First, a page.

What better place to start a review of “Belief + Doubt,” the NSU Art Museum’s illuminating exhibition drawn from the collection of longtime Broward art patrons Francie Bishop Good and David Horvitz, than with arguably its most celebrated artist?
The lone photograph by Cindy Sherman, #19 in her “Film Stills” series, features the chameleonic performance artist adopting the persona of a traditional movie heroine, in an image convincingly staged to resemble an image from a classic film. For this shot, the pioneering feminist is clad as a suburban homemaker with a quaint bonnet, overdressed in front of a red brick building. She’s the very picture of a fraying, wandering housewife from a Douglas Sirk melodrama.
The image, like the rest of her canon, plays tricks with the eye to make a point: in this case, to subvert and expose clichés of the country’s most popular entertainment medium. And it’s far from this exhibition’s only case of a contemporary artist toying with our perception.
“Belief + Doubt” is the bounty of Good and Horvitz’s promised donation of more than 100 artworks to the NSU Art Museum, about 70 of which comprise this exhibition. It’s natural and inevitable for the viewer to scour the individual pieces for themes—the connective tissue linking one piece to the next that, in totality, forms a collector’s taste. For Good and Horvitz, this was not a strenuous challenge: Deception is at the heart of so many of these works that it could qualify as a conscious or unconscious obsession, if not a mandate.
The exhibition opens with a gallery of images from the so-called “Pictures Generation,” the Gen-X artists whose appropriated imagery questioned the consumer culture in which they were raised. Sherman’s “Film Stills” were a part of this movement, and we also get some enticing tapas from Laurie Simmons (“Untitled Dummy/Beach 1,” with the titular doll smiling vacantly at the camera lens) and Barbara Kruger (“Belief + Doubt = Sanity”, an iconic work of concise poetry and ambiguously charged imagery). The most impactful, for me, is Louise Lawler’s “Big,” with its deadpan wit and inside-art-world juxtapositions, which “beheads” a famous sculpture and presents an exhibition-in-transition is something akin to a crime scene.
Other sections in the exhibit are divided into categories like “The Sleep of Reason,” “Seeing is Believing” and “Suspension of Disbelief,” but all of them feel like valves feeding the same thematic heart: art’s ability to obfuscate the truth, not reveal it. The artists prized by these collectors return to deception again and again, such as Frances Trombly’s double-take-inducing “Receipts,” which initially presents as a collection of crinkly supermarket receipts scattered on the museum floor. On closer inspection, the receipts are indeed individual objects of art, meticulously sewn to imitate the disposable originals, offering a potent commentary about such “women’s work” as shopping and needlecraft.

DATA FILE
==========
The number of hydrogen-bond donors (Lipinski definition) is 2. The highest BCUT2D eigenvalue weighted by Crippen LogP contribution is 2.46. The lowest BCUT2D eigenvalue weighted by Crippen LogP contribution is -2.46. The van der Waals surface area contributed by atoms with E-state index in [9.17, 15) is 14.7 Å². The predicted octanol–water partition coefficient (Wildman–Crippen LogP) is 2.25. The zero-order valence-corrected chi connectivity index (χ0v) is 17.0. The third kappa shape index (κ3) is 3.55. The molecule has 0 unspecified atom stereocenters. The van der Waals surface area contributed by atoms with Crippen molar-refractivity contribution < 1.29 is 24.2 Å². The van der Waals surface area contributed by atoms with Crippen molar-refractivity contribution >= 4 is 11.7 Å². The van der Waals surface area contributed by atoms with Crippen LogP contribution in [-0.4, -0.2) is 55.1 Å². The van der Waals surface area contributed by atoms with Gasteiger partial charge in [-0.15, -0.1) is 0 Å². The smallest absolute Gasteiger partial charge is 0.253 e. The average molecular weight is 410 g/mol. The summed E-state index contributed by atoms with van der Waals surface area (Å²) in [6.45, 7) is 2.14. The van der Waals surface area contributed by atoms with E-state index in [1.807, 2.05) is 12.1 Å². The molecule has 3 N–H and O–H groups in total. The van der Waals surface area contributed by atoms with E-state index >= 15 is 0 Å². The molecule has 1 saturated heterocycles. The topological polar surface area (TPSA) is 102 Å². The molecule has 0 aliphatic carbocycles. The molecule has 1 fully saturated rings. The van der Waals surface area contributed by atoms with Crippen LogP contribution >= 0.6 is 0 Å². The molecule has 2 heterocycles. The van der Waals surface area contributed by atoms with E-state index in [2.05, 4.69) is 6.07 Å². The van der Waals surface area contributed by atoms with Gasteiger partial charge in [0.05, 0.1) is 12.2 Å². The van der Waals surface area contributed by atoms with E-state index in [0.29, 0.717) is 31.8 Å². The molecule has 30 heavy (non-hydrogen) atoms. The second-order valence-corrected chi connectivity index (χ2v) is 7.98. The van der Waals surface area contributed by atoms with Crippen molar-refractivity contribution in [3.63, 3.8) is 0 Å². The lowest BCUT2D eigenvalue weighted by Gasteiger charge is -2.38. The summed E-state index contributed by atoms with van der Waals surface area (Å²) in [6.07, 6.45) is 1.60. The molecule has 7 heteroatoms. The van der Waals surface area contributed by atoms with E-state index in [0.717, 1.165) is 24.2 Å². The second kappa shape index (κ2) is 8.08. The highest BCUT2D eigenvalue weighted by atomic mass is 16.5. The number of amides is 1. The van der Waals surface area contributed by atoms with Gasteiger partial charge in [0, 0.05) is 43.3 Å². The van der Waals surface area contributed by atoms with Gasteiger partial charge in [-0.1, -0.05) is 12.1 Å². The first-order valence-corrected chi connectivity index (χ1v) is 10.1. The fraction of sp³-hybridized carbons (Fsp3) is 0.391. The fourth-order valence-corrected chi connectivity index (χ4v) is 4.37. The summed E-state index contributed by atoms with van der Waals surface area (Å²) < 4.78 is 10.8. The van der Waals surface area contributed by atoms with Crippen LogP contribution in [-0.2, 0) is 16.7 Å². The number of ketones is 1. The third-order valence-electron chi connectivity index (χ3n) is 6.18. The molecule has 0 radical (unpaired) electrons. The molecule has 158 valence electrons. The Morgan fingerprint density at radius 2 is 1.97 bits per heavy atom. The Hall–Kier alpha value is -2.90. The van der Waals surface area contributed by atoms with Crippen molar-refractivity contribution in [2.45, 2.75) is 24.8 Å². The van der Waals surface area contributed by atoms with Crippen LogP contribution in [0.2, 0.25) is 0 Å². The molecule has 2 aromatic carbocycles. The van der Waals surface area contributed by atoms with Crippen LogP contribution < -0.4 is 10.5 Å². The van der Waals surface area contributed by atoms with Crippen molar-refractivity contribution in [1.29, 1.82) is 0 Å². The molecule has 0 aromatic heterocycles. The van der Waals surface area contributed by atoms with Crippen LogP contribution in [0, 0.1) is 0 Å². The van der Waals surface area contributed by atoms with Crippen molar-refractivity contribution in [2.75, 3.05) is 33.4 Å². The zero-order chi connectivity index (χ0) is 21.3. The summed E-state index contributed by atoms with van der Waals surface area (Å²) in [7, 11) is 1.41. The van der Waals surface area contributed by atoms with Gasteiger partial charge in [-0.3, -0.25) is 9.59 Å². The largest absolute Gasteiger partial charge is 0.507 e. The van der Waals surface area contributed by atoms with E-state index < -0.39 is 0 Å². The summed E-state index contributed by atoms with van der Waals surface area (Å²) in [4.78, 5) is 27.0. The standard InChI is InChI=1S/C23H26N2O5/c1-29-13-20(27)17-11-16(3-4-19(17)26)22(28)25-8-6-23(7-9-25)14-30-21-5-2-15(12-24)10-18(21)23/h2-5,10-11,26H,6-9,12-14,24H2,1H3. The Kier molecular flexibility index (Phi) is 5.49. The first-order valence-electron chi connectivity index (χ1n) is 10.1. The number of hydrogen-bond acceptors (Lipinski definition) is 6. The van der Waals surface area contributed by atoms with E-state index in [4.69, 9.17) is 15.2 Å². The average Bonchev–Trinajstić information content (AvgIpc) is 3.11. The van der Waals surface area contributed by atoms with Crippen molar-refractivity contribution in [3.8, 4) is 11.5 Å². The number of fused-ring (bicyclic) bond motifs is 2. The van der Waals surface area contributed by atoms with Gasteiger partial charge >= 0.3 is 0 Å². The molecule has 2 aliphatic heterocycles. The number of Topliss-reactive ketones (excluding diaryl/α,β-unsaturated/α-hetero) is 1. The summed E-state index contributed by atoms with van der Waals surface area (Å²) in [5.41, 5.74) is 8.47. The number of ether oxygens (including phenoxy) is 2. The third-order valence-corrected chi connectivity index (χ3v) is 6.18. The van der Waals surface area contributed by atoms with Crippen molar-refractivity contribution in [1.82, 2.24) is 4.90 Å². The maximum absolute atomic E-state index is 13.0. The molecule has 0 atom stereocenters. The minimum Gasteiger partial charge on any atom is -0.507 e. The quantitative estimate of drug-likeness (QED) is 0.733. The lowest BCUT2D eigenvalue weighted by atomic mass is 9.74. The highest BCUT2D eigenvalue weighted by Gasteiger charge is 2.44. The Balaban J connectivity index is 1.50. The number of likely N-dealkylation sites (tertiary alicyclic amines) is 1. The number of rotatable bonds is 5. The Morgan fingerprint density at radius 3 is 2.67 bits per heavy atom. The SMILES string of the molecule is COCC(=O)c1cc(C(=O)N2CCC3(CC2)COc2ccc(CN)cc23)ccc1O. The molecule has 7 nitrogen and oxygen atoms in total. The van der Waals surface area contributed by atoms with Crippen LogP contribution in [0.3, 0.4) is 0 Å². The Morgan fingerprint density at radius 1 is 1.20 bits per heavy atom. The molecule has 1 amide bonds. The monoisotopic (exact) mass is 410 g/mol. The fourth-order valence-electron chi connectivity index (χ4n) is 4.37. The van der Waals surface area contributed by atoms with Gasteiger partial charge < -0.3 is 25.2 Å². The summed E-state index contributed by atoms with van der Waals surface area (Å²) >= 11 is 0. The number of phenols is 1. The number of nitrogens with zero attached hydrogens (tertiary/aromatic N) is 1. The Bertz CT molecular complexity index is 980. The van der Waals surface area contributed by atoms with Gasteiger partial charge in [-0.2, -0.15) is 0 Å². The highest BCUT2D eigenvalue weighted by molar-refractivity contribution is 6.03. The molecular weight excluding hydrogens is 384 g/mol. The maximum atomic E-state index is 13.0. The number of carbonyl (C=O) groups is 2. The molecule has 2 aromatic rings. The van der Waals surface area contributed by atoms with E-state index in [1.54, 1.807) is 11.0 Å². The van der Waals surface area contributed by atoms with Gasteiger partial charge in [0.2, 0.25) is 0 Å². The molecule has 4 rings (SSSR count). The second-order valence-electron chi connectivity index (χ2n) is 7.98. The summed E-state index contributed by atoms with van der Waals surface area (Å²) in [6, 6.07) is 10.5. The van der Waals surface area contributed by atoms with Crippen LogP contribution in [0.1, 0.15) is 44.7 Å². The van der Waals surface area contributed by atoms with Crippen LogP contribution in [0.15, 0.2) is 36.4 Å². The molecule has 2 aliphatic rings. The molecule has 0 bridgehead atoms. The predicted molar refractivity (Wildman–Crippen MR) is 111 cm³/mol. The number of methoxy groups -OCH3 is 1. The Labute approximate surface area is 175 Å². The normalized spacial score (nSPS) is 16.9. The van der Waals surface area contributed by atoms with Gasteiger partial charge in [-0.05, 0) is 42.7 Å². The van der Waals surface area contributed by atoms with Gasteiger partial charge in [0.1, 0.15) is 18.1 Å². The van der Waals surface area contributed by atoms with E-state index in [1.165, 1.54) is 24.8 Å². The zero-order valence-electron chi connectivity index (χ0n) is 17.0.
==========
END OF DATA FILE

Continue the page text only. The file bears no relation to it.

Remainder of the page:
Gillian Wearing’s “Trauma #1” most literalizes the illusory nature of art by staging a portrait of a woman covered in a mask that conceals her real emotions, letting us decipher the truth as best we can through the mask’s eyeholes: Interpretation is in the eye of the beholder and the beheld. Teresita Fernandez’s “Dew” is an elegant optical illusion, a series of crystalline acrylic cubes in various shades of blue that, when organized just so, simulate the falling of morning dew. Mona Hatoum’s “Infinity” is a small-scale sculpture of the infinity sign whose symbolic meaning changes when you observe the material: bronze soldiers, bearing guns, linked together in semiotic harmony. They suggest that war, like the image they’re forming, is forever.
Sue Williams’ “Pink and Blue” is also subversive in its trickery. At first glance, it’s a benign series of painted abstract doodles. Upon inspection, the lines take on erotically charged shapes—a deliberate attempt to radically feminize the machismo-laden history of abstract expressionism. Ann Hamilton’s video “Untitled (Honey/Pocket)” approaches sexual subversion in a similar way, turning a strange but G-rated practice—using one’s hand to squish and pummel honey inside the pockets of trousers worn by the artist—into something that looks and sounds like an erotic act, and continues for an uncomfortable 30 minutes.
These works fall under one of the show’s sub-themes as well: the female body, its reproductive system and its objectification, most hauntingly evoked by Cecily Brown’s sexual-assault nightmare “Puce Moment” and most amusingly approached by E.V. Day’s “Mummified Barbies,” which are sculptures of exactly what they sound like. There also are extraordinary meditations on race, such as Kara Walker’s shadowy, picture book-style collages of slave life, or Carrie Mae Weems’ toned silver prints, which rebuke the tradition of labeling people by color.
But even these works have some element of theatrical surprise to them, a formal ingenuity that both nurtures and ultimately supersedes the historical criticism and the revisionist questioning of social norms. Truth is illusory; the world is a stage. Even when you think you’ve grasped a piece, it slips out of its paradigm to form something else, encouraging us to question everything. Yet emotionally, these artists cut to the heart of the human experience, opening our eyes to new possibilities. We believe them even when we doubt them.
“Belief + Doubt” runs through Jan. 22 at NSU Art Museum, 1 E. Las Olas Blvd., Fort Lauderdale. Admission costs $5-$12. Call 954/525-5500 or visit nsuartmuseum.org.